Dear Rabbi Freeman:
There is a quote from Henry Beston
that lives in my heart. But so does G‑d, yet G‑d and Henry Beston seem to be at odds.
The quote is: "We patronize them for their incompleteness, for their tragic fate of having taken form so far below ourselves. And therein we err, and greatly err. For the animal shall not be measured by man. In a world older and
more complete than ours they move finished and complete, gifted with extensions
of the senses we have lost or never attained, living by voices we shall never
hear. They are not brethren, they are not underlings; they are other nations,
caught with ourselves in the net of life and time, fellow prisoners of the
splendour and travail of the earth."
Our Torah condones, indeed encourages, us to take the lives of animals and eat their flesh. It even mandates animal sacrifices to G‑d. If one believes Henry Beston's words to be truth, would it go against our faith?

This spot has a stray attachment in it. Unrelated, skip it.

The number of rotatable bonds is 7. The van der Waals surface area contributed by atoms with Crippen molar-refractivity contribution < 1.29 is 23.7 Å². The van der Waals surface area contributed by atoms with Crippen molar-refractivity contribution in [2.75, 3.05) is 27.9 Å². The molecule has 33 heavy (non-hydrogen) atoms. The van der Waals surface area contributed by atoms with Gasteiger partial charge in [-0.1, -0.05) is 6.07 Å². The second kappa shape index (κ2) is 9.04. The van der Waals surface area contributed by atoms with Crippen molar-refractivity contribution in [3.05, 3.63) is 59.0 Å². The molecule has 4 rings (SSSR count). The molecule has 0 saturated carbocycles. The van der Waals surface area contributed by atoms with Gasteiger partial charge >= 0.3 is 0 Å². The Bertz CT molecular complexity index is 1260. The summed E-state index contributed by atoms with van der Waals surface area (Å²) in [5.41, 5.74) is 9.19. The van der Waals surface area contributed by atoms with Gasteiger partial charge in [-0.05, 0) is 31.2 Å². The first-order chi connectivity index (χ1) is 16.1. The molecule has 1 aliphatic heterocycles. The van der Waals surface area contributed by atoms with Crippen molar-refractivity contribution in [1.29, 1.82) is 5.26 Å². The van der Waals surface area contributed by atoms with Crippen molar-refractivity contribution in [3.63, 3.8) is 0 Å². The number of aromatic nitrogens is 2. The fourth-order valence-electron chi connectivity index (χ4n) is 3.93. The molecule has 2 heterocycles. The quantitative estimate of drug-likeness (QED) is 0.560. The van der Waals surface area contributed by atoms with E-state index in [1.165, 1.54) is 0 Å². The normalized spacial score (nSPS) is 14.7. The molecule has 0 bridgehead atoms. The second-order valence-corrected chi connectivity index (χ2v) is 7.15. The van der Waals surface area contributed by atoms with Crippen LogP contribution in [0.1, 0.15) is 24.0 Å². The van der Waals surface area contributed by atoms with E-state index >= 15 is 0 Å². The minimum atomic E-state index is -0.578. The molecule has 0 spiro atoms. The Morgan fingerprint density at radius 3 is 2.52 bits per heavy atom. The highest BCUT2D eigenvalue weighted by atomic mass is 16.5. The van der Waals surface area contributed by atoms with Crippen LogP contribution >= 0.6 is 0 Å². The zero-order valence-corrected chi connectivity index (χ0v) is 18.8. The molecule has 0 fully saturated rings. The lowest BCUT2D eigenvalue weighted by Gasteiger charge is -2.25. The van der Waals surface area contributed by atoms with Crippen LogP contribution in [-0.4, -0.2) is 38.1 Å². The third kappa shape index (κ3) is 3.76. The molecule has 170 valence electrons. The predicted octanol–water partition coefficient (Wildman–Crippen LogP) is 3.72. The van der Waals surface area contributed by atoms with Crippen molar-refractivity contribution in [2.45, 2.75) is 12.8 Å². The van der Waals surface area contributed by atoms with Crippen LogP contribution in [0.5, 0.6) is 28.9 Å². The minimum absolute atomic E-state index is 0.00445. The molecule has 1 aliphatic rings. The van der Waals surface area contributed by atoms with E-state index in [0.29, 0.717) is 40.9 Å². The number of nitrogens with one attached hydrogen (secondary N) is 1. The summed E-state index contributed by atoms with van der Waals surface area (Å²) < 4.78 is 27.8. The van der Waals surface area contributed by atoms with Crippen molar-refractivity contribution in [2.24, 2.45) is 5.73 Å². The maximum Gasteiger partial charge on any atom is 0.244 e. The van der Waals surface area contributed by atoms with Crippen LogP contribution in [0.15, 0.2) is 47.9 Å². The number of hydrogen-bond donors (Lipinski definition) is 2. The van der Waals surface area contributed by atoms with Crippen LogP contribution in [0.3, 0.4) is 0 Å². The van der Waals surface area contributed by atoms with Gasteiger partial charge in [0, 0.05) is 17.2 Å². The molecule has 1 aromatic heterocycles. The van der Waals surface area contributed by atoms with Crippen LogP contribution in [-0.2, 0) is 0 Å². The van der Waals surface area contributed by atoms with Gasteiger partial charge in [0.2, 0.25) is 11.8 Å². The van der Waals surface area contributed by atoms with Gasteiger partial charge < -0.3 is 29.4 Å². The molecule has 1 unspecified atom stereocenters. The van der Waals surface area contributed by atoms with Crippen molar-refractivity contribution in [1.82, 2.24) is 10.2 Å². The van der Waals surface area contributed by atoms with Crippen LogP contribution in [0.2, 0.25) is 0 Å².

Tzvi Freeman: There is much truth in that quote, but only when read in a very different context than the author originally intended. And you need to know that context very well in order to do that. You need to understand the Torah's view of life,
and life's purpose, and the place that each of G‑d's creations hold in that
Susan: How would the quote read in that different context you speak of?
We do patronize animals, no two ways about it. And too often are cruel to them. From man I expect good and bad. From G‑d I expected, past tense, only good. Until, way, way back, when I learned about the animal sacrifices. G‑d
actually wants them. He doesn't mind the innocent animal's fear, slaughter and
blood on His altar. I'm glad that temple is destroyed, and I dread the thought
that, one day, it will be built again. Imagine, a place set aside for fear, for
pain, for slaughter --and in a temple!
(I can't help but wonder, Rabbi, if you're smiling right now, the way an adult often smiles at a child when it takes things which are not serious to the
"grown ups" seriously. It's a smile I've been quite familiar with, and
one that doesn't exactly open me up to learning.
(Or maybe you're frowning because of the way I've talked about the Temple... I'm familiar with those frowns as well.)